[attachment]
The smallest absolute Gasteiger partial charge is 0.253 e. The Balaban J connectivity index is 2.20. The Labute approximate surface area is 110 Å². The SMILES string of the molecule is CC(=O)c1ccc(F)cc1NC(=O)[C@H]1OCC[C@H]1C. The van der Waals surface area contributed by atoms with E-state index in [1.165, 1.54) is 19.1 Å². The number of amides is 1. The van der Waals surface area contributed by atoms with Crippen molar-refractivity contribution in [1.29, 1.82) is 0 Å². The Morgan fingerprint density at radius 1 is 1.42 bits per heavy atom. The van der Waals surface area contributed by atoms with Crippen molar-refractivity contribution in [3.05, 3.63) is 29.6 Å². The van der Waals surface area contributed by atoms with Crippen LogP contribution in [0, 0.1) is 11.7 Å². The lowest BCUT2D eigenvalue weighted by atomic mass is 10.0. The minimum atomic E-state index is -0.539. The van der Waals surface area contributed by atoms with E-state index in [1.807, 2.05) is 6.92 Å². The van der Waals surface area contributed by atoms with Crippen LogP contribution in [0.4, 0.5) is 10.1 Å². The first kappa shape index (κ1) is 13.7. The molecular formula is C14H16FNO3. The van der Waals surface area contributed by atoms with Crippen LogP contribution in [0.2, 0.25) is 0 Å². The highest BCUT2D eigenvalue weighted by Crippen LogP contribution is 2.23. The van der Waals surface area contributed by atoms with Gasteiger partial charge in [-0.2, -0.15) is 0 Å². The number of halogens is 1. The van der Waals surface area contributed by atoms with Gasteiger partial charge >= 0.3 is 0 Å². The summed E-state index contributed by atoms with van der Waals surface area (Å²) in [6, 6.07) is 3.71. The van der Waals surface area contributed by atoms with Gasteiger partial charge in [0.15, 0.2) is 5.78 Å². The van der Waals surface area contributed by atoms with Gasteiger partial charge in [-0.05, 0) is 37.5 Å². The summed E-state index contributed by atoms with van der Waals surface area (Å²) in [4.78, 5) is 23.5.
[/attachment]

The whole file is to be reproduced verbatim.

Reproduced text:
The smallest absolute Gasteiger partial charge is 0.253 e. The Balaban J connectivity index is 2.20. The Labute approximate surface area is 110 Å². The SMILES string of the molecule is CC(=O)c1ccc(F)cc1NC(=O)[C@H]1OCC[C@H]1C. The van der Waals surface area contributed by atoms with E-state index in [1.165, 1.54) is 19.1 Å². The number of amides is 1. The van der Waals surface area contributed by atoms with Crippen molar-refractivity contribution in [1.29, 1.82) is 0 Å². The Morgan fingerprint density at radius 1 is 1.42 bits per heavy atom. The van der Waals surface area contributed by atoms with Crippen molar-refractivity contribution in [3.05, 3.63) is 29.6 Å². The van der Waals surface area contributed by atoms with Crippen LogP contribution in [0, 0.1) is 11.7 Å². The lowest BCUT2D eigenvalue weighted by atomic mass is 10.0. The minimum atomic E-state index is -0.539. The van der Waals surface area contributed by atoms with E-state index in [1.807, 2.05) is 6.92 Å². The van der Waals surface area contributed by atoms with Crippen LogP contribution in [0.4, 0.5) is 10.1 Å². The first kappa shape index (κ1) is 13.7. The molecular formula is C14H16FNO3. The van der Waals surface area contributed by atoms with Crippen LogP contribution in [0.2, 0.25) is 0 Å². The highest BCUT2D eigenvalue weighted by Crippen LogP contribution is 2.23. The van der Waals surface area contributed by atoms with Gasteiger partial charge in [-0.2, -0.15) is 0 Å². The number of halogens is 1. The van der Waals surface area contributed by atoms with Gasteiger partial charge >= 0.3 is 0 Å². The summed E-state index contributed by atoms with van der Waals surface area (Å²) in [6, 6.07) is 3.71. The van der Waals surface area contributed by atoms with Gasteiger partial charge in [0.15, 0.2) is 5.78 Å². The van der Waals surface area contributed by atoms with Gasteiger partial charge in [-0.05, 0) is 37.5 Å². The summed E-state index contributed by atoms with van der Waals surface area (Å²) in [4.78, 5) is 23.5.